Had a couple of fiction-writing sessions with Mary Anne today. (In the sense that we were sitting in a cafe together and both working on our respective writing projects.) In the first session, I was chagrined at the end of two hours to realize I had written a total of zero new words—but I did finally make some difficult decisions about one major character whose background had been annoyingly vague up until now, and I made a few tweaks here and there, and decided on middle and/or last names for a couple of characters (more important than it sounds, because in these cases it tied into race and ancestry issues I'd been trying to resolve), and worked out some family history.
(Mary Anne recently suggested a great exercise for working out novel-character backstory: write a short story about the character's past. I ended up not doing that in this case, though I still might (and might conceivably incorporate such a thing into the novel as flashbacks), but just thinking about it in those terms made it much easier to finally choose between multiple options.)
Then in the afternoon writing session, I finally sat down to tackle the opening, which I wrote a terrible draft of about a year and a half ago. I had been avoiding coming back and looking at it—I knew it needed a heavy rewrite, and I didn't want to get bogged down in that before I had most of the rest of the first draft of the book done—but today I focused on it. I spent a while wondering whether it was best to cut right to the magic as soon as possible, or whether I should start with a long slow opening introducing the characters and letting them hang out together, because apparently novel readers don't mind that sort of thing if it's done well.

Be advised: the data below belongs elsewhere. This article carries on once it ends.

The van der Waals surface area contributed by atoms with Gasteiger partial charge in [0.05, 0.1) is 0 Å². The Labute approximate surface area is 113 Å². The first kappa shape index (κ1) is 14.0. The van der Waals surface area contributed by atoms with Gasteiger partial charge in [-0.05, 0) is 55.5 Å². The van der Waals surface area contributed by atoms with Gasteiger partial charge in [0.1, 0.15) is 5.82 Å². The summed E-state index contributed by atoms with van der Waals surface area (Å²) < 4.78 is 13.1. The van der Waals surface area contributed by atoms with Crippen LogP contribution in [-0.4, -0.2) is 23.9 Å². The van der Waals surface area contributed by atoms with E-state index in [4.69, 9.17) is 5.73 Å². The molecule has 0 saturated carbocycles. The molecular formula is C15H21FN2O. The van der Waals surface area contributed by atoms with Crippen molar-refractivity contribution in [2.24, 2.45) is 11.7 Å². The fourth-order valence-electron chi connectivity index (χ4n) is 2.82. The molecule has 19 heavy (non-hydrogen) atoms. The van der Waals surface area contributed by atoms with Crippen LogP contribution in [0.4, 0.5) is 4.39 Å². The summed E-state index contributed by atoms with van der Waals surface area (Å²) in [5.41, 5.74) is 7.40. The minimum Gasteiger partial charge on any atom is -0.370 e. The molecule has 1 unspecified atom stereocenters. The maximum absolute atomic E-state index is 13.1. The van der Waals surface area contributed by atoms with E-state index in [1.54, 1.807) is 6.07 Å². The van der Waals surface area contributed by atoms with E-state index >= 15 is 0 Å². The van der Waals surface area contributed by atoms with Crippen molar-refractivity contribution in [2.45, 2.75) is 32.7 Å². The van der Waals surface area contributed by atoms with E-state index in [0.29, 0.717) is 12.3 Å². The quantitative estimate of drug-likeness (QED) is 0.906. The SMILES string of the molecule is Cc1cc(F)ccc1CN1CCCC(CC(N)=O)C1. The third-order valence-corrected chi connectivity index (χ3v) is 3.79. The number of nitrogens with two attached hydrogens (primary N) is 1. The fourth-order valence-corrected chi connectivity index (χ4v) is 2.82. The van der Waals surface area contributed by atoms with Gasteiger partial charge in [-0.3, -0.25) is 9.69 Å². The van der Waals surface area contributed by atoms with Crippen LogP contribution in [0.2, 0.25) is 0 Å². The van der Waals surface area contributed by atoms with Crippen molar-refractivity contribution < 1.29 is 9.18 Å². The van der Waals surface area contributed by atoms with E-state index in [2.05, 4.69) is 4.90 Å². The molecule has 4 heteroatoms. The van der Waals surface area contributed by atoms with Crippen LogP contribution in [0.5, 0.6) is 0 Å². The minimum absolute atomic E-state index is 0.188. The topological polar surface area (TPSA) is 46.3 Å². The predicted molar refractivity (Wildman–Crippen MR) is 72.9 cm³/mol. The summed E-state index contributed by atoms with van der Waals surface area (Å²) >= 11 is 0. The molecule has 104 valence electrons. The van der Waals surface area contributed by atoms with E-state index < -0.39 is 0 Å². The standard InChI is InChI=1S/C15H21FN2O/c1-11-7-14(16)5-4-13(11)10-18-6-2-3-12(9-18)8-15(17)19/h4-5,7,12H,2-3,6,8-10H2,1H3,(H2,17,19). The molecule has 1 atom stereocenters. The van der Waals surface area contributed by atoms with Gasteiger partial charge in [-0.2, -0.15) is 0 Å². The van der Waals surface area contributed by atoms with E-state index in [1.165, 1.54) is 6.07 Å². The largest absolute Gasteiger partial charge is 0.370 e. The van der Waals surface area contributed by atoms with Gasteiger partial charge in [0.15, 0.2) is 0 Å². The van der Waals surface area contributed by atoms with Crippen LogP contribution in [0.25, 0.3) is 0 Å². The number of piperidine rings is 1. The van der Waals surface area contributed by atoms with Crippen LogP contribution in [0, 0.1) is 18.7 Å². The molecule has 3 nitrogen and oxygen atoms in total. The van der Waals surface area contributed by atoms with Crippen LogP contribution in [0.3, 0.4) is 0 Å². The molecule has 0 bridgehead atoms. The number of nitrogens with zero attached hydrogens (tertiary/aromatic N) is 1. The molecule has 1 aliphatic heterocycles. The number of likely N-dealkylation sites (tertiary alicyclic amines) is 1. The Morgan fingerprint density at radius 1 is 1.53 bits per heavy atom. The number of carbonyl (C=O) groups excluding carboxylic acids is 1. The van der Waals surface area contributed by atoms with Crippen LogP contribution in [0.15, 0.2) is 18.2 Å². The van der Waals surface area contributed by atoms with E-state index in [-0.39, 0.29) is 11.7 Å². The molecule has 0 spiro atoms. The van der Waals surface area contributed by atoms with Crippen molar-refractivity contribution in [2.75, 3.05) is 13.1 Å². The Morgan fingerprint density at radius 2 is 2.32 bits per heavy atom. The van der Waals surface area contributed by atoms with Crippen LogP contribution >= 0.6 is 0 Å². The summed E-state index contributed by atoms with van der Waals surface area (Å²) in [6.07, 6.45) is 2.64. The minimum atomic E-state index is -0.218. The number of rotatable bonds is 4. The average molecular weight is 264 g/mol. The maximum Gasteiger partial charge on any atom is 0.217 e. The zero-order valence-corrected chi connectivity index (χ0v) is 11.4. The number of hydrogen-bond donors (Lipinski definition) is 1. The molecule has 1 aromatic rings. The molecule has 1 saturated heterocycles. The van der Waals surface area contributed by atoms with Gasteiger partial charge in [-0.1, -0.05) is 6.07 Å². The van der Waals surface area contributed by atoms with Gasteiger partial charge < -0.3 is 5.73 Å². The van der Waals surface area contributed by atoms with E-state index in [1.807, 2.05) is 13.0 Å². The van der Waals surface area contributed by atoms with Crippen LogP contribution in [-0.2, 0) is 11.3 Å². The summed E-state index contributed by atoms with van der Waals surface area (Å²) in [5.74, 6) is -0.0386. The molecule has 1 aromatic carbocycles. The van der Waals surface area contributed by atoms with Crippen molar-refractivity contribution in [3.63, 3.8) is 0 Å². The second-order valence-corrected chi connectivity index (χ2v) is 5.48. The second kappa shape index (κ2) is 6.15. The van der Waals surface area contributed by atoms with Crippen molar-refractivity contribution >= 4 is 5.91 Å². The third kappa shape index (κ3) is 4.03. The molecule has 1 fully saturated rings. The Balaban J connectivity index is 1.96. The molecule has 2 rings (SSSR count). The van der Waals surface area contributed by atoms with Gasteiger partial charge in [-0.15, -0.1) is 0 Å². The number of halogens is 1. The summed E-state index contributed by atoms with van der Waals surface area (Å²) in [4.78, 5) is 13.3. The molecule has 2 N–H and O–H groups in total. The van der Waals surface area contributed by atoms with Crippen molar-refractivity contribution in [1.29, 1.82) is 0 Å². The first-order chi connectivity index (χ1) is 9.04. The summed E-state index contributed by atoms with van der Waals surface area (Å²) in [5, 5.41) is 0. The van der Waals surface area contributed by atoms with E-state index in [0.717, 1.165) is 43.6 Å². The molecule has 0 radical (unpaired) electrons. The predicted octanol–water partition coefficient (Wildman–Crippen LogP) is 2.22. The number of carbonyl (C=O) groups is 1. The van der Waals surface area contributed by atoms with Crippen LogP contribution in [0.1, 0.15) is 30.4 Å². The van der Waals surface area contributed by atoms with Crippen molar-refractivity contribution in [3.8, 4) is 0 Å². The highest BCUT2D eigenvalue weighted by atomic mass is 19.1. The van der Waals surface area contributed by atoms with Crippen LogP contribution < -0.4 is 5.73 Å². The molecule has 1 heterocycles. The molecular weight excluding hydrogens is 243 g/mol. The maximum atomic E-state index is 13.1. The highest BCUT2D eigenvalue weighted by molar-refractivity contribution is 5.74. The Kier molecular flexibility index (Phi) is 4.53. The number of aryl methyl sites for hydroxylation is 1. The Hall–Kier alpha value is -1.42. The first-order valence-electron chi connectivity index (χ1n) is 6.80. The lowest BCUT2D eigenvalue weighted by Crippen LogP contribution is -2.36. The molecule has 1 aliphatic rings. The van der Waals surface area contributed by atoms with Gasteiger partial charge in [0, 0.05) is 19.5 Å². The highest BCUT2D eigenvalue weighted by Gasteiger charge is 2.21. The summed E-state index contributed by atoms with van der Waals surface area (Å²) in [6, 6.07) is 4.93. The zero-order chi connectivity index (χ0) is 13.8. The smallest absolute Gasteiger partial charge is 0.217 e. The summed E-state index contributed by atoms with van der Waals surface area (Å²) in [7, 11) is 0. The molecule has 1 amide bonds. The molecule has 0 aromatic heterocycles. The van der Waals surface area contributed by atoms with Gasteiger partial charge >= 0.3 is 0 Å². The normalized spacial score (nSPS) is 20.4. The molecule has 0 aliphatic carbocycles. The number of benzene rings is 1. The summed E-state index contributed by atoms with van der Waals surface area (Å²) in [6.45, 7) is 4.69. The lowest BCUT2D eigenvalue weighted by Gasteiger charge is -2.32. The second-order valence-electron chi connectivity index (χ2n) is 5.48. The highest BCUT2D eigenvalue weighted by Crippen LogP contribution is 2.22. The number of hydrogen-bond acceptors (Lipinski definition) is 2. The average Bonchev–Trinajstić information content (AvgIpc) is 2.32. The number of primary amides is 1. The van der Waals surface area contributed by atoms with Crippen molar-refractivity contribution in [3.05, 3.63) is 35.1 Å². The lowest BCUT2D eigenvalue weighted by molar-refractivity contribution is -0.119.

But then I remembered the screenwriting advice to start each scene as late as possible, and I thought, Huh, I could start with them already in the attic, so I decided to give it a try; figured I could discard it and try something else if that didn't work.
But I think it worked remarkably well. I wrote a brand-new 500-word opening scene that I think lays all the groundwork I need, fairly economically, and then I threw out the two opening scenes I had had before, which were long and dull and full of clunky prose. (I had made a note to myself to “get rid of all the damn adjectives!”)
So I think the opening now works. Yay!
Now all I have to do is write maybe half a dozen more scenes in the last third of the book, and I'll be done with the first draft.
Then, of course, I have to do a major revision, dealing with political issues, strengthening character arcs, and deciding whether to cut it down to be a novella or expand it to be a novel.
About that last: in this entry I keep saying “book” and “novel,” because I'm kind of resigned to it turning into that. But I still predict that the first draft is going to be just about exactly 40,000 words. Which is a terrible length. Still not sure what to do about that. But I think expanding it some will make more sense than trying to cut it.
But before I do either of those things, gotta finish the first draft.